One of the things most photographers want to do once they have a basic knowledge of the camera is to capture pictures of animals and wildlife, and the one that probably tops the list are birds. All of us have seen some jaw dropping images of birds, and now that we have a camera, we decide that we can do the same.  So we go out and take images of birds, come back home all excited, and then after we have downloaded the images, we realize that we don’t have any images worth keeping.

Canon EOS 1DMark lll – ISO 100 / F8 @ 1/400 sec

So what went wrong?

There is a bit of homework that needs to be done before we set out.  The first thing that we need to know is what kind of birds we plan to make pictures of. Secondly, it would help if we could understand a bit about their behavior. Most birds are not too happy to be around humans, having said that, if you can be quiet, don’t move around too much, wear clothes that blend in with the surroundings, then your chances of being able to get close to the bird is much greater.

Birds get more comfortable when they do not feel threatened…if a bird starts approaching and you remain still, or make very slow movements, the bird will probably come quite close to you, an after a while even start exhibiting its natural behavior.

Canon EOS 1D Mark III – ISO 100 / F8 @ 1/400 sec

Birds are fast, and in order to be able to capture their movements it is advised to go to shutter speeds of 1/1000th of a second or even higher, in order to freeze movement. You could get more creative shots if you slow down the shutter speed, however, you need to remember that using a telescopic lens and a slow shutter speed often results in a lot of camera shake.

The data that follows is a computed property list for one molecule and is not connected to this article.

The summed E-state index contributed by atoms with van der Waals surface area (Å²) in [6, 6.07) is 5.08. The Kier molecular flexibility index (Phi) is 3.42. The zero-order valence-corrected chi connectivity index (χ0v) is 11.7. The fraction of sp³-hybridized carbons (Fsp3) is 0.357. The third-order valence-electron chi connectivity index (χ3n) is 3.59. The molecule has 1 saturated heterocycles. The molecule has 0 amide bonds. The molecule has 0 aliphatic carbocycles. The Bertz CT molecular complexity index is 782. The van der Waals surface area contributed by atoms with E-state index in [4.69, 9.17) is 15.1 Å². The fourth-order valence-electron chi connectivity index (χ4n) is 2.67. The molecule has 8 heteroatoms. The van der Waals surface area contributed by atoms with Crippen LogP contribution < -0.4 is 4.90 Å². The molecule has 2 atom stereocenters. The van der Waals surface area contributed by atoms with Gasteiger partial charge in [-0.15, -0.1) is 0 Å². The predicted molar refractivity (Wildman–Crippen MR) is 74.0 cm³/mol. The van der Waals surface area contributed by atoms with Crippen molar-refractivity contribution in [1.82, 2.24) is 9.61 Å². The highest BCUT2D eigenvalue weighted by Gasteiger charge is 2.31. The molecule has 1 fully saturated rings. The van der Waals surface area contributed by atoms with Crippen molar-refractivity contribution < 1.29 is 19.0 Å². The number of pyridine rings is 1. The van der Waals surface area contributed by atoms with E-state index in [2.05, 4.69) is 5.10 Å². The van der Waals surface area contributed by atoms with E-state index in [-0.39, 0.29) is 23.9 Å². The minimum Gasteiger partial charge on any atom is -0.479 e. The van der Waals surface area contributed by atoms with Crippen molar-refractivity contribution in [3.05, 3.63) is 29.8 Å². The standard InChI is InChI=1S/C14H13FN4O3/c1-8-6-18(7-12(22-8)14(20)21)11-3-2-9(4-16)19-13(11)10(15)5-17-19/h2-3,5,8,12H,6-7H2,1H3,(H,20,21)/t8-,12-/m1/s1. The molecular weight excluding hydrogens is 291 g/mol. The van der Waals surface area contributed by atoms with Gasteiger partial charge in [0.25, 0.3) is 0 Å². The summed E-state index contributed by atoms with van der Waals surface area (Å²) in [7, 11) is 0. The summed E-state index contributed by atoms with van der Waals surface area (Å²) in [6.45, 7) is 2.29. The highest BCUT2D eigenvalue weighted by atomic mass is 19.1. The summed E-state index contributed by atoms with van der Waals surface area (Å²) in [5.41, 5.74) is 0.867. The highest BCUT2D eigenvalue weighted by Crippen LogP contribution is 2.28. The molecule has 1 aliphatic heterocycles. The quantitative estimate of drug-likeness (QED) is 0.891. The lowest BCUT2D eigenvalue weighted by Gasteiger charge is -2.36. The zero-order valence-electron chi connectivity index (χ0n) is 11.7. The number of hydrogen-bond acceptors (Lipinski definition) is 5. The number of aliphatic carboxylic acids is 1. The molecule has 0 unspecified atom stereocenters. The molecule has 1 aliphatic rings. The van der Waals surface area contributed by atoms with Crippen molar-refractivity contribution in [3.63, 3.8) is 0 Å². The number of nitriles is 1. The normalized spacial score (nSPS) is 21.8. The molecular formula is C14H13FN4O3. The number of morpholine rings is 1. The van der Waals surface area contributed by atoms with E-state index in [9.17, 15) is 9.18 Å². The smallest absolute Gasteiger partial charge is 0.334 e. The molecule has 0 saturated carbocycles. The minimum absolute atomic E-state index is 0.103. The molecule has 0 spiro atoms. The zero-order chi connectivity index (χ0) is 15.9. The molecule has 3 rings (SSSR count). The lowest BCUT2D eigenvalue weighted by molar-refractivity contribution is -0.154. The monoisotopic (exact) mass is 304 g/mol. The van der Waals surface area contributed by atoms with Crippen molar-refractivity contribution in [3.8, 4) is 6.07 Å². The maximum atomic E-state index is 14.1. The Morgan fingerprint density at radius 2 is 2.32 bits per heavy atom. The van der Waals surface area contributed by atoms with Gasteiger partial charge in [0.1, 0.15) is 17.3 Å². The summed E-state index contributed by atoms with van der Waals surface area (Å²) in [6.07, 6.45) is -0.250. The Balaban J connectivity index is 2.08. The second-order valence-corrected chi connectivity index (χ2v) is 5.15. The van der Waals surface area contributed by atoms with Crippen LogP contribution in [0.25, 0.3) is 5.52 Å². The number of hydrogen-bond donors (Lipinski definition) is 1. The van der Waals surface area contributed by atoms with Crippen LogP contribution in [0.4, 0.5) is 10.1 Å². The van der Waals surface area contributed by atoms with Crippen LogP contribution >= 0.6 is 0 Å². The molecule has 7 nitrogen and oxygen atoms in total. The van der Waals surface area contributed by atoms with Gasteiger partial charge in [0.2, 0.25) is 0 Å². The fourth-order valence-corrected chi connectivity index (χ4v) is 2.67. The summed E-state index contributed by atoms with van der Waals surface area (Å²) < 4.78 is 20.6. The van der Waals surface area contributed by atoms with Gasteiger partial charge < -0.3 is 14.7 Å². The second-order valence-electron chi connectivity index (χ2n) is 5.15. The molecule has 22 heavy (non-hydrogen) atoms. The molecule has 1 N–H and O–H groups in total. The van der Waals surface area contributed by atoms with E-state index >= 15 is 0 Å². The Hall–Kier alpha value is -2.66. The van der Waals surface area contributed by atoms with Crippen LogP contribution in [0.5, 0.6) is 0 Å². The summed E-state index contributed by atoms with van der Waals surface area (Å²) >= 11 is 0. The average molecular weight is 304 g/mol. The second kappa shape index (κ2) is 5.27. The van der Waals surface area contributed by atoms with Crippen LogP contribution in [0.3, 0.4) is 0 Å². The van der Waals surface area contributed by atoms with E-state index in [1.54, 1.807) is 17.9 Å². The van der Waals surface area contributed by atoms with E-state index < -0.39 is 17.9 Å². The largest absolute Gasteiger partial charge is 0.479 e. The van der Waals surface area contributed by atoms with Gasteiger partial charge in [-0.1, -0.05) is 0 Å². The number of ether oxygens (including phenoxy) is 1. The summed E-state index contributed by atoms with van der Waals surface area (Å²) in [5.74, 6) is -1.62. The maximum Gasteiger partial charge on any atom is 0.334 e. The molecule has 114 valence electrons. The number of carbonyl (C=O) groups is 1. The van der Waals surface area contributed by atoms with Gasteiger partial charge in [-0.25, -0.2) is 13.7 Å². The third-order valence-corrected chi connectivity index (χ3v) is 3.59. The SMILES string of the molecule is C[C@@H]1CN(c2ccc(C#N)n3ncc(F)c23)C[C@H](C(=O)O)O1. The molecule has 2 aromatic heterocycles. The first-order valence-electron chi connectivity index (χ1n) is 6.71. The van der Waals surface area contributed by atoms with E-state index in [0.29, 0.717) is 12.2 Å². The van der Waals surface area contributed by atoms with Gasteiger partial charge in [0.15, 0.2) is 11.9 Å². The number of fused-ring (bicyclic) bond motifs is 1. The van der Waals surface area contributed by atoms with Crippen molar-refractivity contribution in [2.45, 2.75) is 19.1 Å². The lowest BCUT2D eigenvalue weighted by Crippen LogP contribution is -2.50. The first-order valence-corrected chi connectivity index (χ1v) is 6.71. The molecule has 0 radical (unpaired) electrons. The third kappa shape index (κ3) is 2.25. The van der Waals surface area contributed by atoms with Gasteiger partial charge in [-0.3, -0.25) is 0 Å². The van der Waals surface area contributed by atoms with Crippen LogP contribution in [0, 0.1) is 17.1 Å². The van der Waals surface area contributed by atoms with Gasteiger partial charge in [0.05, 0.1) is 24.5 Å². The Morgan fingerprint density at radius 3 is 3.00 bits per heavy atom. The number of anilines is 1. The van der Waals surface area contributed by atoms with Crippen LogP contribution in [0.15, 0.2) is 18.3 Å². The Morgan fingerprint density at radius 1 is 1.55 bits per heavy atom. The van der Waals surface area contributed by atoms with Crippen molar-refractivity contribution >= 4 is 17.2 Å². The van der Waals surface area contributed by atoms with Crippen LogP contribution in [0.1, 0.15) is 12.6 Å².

Canon EOS 1D Mark III – ISO 200 / F 6.3 @ 1/1600 sec

The use of a tripod is also recommended for bird photography as it offers a lot of stability while focusing. However, in many cases this could be a deterrent as well, especially with birds that are fast moving, or move in erratic patterns.

Canon EOS 1D Mark III – ISO 200 // F 6.3 @ 1/3200 sec

Patience is key when dealing with any kind of wildlife. The more you wait, respect the animals presence, be mindful of its behavior, stay at a reasonable distance, – the sooner it will get comfortable with your being there and will start to relax. Which is exactly what you have been waiting for, because now the animal/bird will start going about its normal daily routine without having to worry about a threat from you.

Canon EOS 1D Mark III – ISO 400 / F 8 @ 1/1250 sec

Probably the best time for birding is early in the morning. The light is just right, the shadows are not too harsh, and the birds tend to go about their natural behavior as soon as they get used to your being there. The more time you spend with these animals, the better you get to understand their behavior, and this will help you to get some really good images of them.

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